Back in the car for 4 more hours across the Mars landscape to the town of Nazca and the fameous lines. While Mary and Jean snoozed in the back seat, Pablo and I discussed the world and all of its wonders. He is half owner of the hotel, college educated and was missing a family reunion to take us on this excursion. He was very sweet and very interesting to talk to. Slightly before Nazca, we came across a miradore( 4 story tower that looked like something that fireman in training would use to run up with heavy hoses) which overlooked two the othe lines we would see tomorrow. The climb was a welcome distraction from the heat of the car and the wind was amazing across the lines. We saw the Tree and the Hand and could see in the distance part of the large image that was cut in half my the highway. Apparantly, the lines were not discovered until after the highway was in process.
We got to the hotel and loved our rooms mainly because no street noise, overhead ceiling fans and a room 3 times the size of ours back in Lima. The one draw back that I found three times and Jean found once was the wooden bedframes that leapt out and bit my knees or shins whenever I passed. I am afraid I send things stronger than FARKLE when I was bitten.
Sunday morning found us up-and-at-em at 7:00 am for a 7:45 flight. No breakfast, as the planes are small and they alternately bank sharply right and left so that everyone has a great view of the lines. I began the morning with time in the bathroom and the beginning of the Peruvian panic( diarrhea ). Pepto to the rescue and tums to settle the stomach and quick prayer to the divine that nothing else happened while I was in the air.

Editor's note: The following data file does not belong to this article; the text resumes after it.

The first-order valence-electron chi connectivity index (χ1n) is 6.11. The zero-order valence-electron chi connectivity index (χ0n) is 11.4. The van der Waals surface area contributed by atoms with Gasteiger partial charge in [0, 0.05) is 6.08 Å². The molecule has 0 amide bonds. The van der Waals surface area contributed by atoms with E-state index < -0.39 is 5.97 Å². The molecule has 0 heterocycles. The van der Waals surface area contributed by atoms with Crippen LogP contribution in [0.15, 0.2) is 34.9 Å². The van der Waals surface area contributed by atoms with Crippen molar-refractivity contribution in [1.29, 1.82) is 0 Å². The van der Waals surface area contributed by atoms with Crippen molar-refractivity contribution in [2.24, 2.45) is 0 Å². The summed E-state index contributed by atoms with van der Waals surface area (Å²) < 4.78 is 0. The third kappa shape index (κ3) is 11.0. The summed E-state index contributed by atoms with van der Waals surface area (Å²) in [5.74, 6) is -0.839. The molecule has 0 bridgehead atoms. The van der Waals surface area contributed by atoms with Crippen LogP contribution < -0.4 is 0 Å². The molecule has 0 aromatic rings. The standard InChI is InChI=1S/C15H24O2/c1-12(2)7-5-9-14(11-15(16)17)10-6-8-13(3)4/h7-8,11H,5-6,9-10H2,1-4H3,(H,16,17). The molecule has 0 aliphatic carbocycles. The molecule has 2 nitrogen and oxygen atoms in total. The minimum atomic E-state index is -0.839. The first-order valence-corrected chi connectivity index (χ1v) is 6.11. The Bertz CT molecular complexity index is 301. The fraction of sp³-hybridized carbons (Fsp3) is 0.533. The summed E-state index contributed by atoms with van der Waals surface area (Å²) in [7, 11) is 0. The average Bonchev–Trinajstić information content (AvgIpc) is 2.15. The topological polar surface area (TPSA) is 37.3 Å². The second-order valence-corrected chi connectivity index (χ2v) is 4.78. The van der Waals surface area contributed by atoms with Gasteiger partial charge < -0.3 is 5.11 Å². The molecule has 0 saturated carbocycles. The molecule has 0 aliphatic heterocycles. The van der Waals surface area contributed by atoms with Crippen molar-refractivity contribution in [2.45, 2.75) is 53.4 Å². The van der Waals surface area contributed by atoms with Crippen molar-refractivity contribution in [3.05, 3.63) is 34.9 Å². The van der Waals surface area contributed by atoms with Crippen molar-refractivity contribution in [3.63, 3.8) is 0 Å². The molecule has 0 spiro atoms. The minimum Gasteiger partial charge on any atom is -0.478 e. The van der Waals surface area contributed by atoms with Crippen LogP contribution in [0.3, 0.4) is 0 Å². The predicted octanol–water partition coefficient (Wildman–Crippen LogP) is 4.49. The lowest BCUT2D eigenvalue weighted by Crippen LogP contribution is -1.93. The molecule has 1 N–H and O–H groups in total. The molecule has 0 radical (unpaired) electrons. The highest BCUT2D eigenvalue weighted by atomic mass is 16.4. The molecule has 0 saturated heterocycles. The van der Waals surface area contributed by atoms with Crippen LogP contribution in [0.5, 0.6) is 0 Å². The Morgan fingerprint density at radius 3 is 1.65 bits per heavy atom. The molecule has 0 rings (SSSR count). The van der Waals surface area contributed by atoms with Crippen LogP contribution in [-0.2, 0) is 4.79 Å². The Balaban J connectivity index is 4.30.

We watched several planes take off before us and we realized, we were only one of five different companies running flights above the lines. 6 seats with Jean with the pilot, Mary and I behind and a couple from OZ in the back. Only 45 minutes in the air, but that gave us time to see the closest 15 of over 75 lines in the area. Some of them includes the space man, spider, dog, hummingbird(my favorite), condor, alcatraz (we never could decide if it was a bird, dragon or lizard) and several others. My photos were not great, so we will depend on postcards to view these wonders. Many of them are very faint and in danger of further erosion with water flows and wind. They have lasted over 400 years amd the best part of this trip, not one of us had to use the cute little plastic bags.
With 7 hours in the car across the salt flats again, we wanted to leave the area by 11 am in order to make dinner with our group at 7:00 pm in Lima.
Before we left, we did see a local artisan in gold mining and another potter who follows the old ways of pottery including using baby hair brushes and local rocks pulverized to supply the muted, yet lovely colors.
The gold mining exhibition was amazing to watch. The family that owns the mine, hires men (which means their entire families help in the processing of the rocks) after dad huffs it down the mountin.